Has anyone tried non sedation dental cleaning for dogs?

Irishgal

I run with scissors
O.G.
Apr 22, 2006
15,299
2,431
In a Lemon Heights Midcentury Marvel
So for some reason my female doxie seems to need dental every 6 months despite my attempts to brush her teeth. I really don't like doing the full sedation each time. There is a very nice place that does non sedation dental close to my home, but I am not very familiar with this, has anyone heard anything good or bad, or tried it? I believe they do it for cats, too.
 

Couture Dreams

spidey kisses
Dec 29, 2007
1,140
0
Lovely CA
i watched an episode of the girls next door where this lady came to the mansion and cleaned one of the girls cats teeth without sedating it... it seemed really stressful for the animal.. idk

my dog need to get his teeth cleaned too,,
 

balihai88

O.G.
Jul 31, 2006
4,907
283
96° in the shade
I've had my dog's teeth cleaned both ways: at the vet, under anesthesia, and in my home, without anesthesia. In the latter, the woman came to my house with all her equipment and took my dog into another room. She sat on the floor with a bright lamp and went to work. She asked that she and the dog stay in the other room with the door closed so that he wouldn't get distracted. His teeth came out looking so sparkly and his breath was instantly better, and it was cheaper than the vet and certainly less harmful to him (when he was anesthetized, it was so hard watching him so groggy and out of it).

I asked another vet about this and she said that these kinds of procedures are mostly cosmetic, and that it's impossible to get the back teeth - the ones that are most important for chewing, and therefore must be taken care of so as not to have to be pulled - really clean without putting the dog under.

So now I don't know what to do, because I hate to put him under...
 

Couturegrl

Addicted to Tiffany's
O.G.
Apr 24, 2006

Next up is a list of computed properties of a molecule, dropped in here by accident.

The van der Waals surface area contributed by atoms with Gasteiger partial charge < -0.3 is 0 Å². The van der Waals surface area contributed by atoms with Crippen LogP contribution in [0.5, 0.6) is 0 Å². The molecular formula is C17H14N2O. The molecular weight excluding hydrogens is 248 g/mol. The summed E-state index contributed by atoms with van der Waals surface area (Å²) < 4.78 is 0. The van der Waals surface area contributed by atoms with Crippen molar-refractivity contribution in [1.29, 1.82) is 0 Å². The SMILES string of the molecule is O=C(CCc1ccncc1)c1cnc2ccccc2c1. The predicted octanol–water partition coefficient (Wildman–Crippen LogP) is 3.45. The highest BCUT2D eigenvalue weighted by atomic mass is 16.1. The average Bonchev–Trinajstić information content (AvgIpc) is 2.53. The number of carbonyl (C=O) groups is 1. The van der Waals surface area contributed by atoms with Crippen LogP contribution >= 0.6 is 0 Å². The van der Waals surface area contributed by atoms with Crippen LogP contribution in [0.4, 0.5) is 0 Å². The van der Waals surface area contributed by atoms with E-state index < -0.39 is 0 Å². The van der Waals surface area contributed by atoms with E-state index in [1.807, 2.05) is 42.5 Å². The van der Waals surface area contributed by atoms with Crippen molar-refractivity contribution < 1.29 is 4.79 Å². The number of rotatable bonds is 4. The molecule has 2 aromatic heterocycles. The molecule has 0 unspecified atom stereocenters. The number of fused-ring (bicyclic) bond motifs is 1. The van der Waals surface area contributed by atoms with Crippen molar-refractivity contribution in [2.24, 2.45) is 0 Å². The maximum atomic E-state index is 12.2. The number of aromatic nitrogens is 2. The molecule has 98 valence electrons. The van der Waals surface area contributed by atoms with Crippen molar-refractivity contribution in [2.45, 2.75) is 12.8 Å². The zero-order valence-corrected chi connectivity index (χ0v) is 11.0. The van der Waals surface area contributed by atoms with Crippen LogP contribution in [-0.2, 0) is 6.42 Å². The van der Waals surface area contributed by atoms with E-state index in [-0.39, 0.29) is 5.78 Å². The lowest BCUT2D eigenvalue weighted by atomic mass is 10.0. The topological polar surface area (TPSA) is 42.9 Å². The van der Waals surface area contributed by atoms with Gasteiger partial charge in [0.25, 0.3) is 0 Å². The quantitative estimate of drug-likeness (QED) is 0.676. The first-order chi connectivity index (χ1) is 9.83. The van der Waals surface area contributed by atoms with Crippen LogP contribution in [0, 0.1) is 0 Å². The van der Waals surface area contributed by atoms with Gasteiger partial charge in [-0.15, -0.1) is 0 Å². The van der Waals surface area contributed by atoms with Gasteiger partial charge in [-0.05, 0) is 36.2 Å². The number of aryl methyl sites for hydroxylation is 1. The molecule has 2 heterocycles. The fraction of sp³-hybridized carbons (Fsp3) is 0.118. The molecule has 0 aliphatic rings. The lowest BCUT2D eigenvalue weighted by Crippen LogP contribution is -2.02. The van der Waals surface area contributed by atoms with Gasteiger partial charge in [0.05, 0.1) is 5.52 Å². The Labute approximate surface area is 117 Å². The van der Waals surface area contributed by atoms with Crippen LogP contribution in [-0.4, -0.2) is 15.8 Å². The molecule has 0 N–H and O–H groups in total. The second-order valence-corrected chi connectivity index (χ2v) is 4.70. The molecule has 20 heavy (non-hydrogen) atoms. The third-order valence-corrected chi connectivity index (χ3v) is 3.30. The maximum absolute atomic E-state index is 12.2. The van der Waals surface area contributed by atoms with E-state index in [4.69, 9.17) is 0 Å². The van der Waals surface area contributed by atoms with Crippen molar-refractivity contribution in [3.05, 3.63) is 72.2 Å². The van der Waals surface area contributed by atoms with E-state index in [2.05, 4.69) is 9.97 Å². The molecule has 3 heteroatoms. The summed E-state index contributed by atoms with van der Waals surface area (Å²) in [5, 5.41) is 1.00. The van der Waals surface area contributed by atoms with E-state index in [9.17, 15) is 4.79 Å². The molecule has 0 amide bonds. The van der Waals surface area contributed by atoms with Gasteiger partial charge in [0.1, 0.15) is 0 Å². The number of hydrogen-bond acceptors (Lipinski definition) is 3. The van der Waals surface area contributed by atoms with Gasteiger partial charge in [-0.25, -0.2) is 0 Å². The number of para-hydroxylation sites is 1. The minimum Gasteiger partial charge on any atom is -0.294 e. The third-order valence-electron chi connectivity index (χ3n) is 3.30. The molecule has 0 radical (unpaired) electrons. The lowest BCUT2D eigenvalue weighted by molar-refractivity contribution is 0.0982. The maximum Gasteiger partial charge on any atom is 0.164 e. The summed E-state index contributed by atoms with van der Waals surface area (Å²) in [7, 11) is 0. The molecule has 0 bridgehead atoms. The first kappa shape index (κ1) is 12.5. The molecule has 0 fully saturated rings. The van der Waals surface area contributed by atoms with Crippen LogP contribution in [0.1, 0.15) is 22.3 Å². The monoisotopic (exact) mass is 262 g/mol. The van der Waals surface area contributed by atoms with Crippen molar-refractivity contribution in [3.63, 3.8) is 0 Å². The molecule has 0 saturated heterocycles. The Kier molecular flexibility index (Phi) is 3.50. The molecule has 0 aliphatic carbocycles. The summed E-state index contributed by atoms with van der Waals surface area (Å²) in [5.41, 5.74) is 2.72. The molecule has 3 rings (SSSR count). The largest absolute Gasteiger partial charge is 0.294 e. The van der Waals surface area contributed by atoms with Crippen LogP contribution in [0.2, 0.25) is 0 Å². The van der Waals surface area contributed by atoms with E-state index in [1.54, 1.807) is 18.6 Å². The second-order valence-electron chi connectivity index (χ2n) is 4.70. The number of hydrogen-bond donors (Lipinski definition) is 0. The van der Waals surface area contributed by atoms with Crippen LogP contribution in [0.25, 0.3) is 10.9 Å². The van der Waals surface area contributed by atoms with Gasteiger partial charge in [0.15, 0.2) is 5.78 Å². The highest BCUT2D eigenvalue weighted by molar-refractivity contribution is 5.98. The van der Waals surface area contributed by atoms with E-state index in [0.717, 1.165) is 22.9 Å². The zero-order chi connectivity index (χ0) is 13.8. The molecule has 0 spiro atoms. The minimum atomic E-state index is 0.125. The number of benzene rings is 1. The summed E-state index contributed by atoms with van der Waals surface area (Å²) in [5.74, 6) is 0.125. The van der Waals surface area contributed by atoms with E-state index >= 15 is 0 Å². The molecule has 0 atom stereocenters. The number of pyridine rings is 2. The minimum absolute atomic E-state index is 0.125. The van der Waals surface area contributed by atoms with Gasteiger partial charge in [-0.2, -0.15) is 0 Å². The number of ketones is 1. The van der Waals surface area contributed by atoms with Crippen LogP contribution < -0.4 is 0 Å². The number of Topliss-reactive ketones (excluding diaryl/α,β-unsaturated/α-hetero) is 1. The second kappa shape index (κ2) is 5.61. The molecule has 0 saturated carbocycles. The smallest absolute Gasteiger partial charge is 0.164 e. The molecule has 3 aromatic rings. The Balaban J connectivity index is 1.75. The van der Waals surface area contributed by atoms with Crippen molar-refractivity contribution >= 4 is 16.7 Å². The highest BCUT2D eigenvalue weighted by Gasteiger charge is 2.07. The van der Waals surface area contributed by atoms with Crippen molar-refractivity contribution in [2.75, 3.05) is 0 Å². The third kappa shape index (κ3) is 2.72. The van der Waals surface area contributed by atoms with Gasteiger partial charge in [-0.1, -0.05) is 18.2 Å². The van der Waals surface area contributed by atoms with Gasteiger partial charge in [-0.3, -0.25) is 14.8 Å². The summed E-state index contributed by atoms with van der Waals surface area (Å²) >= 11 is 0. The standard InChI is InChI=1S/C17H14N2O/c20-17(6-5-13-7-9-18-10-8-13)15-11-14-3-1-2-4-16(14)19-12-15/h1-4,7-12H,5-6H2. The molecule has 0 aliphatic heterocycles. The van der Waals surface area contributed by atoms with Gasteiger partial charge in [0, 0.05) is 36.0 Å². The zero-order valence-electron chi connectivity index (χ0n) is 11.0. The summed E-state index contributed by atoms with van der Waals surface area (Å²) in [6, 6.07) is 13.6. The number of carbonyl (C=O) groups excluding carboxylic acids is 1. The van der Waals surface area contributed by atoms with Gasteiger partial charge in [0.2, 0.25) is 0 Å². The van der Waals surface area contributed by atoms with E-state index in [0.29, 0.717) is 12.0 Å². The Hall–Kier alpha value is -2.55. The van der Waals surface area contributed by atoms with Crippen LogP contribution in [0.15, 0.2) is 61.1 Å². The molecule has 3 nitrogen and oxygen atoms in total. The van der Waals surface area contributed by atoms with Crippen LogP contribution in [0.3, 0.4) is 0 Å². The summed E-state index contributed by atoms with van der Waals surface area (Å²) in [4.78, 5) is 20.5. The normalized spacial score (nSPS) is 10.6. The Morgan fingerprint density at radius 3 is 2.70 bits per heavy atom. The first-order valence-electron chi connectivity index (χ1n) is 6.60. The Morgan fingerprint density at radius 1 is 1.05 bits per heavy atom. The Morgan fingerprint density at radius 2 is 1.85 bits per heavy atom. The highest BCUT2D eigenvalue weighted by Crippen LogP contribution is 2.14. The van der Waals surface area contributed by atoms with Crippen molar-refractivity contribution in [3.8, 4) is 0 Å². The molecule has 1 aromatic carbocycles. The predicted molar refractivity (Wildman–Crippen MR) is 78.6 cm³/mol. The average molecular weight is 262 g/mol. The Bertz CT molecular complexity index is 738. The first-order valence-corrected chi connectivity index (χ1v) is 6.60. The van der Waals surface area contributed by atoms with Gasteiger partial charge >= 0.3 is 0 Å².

8,174
6
36
Arizona
My Chis get their dentals done at the vets office under anesthesia every year.

I just make sure that they do a full bloodwork panel on them to check for any abnormalities before they are put under

It is still scary, though :sad:
 

zeitgeist4

I live for bags.
Jun 12, 2006
2,266
0
SF Bay Area
A few years ago my dog had her teeth cleaned without being knocked out.

The teeth looked really clean (don't remember about the far back ones), and her breath was less stinky too.

A local pet supply store has weekend clinics where you can bring in your pet, I think it was $80 at the time.
 
Jan 20, 2006
2,151
2
Fidalgo Island
Definitely do bloodwork in advance for adult/older dogs or dogs that may be prone to abnormalities if anesthesia is the route. I think the size makes a difference so if your dog is smaller, go to a vet who has alot of experience with or even specializes in small animals... but I will never do sedation for teeth cleaning...only necessary dental work that can be a life or death problem. I had taken my pom to an anesthesia free teeth cleaner and it was great. Because she was a rescue and abnormally small (which we all know the dreaded "teacups" bring about a slew of problems, which seems to always include bad teeth on all my tiny rescues vs the normal sized toys), she dropped a tooth. I took a chance and took her in for cleaning and extractions that needed sedation. After going into cardiac arrest, they were unable to restart her heart so I've vowed to never have one of my pets put under basic cleaning since then. Unfortunately, we dont have an anesthesia free cleaning in the area we're in now, but dahlia's on a raw food diet which includes raw meaty bones, so her teeth have remained pearly white and healthy. Wish I knew this before. I do keep them checked though, and if she ever needs tartar cleaning, I'd drive the distance for one.

When I had dahlia spayed, she needed sedation (obviously), so I had bloodwork done at the same time. She had one done months before the procedure, so I already knew she had no heart/vascular problems before we got her but thought I'd have a more thorough one done with my vet also so why not while she's asleep. Although she had good results otherwise, the bloodwork showed higher levels of stress from the anesthesia... which was a relief since that one elevated level could have meant a life threatening disease (I cant remember what now). I don't mean to scare anyone since sedation is absolutely necessary in alot of cases and the chance of passing is still rare, through personal experience I still won't do it if there are alternative methods since I haven't heard of a mishap like this yet by doing it this way.
 
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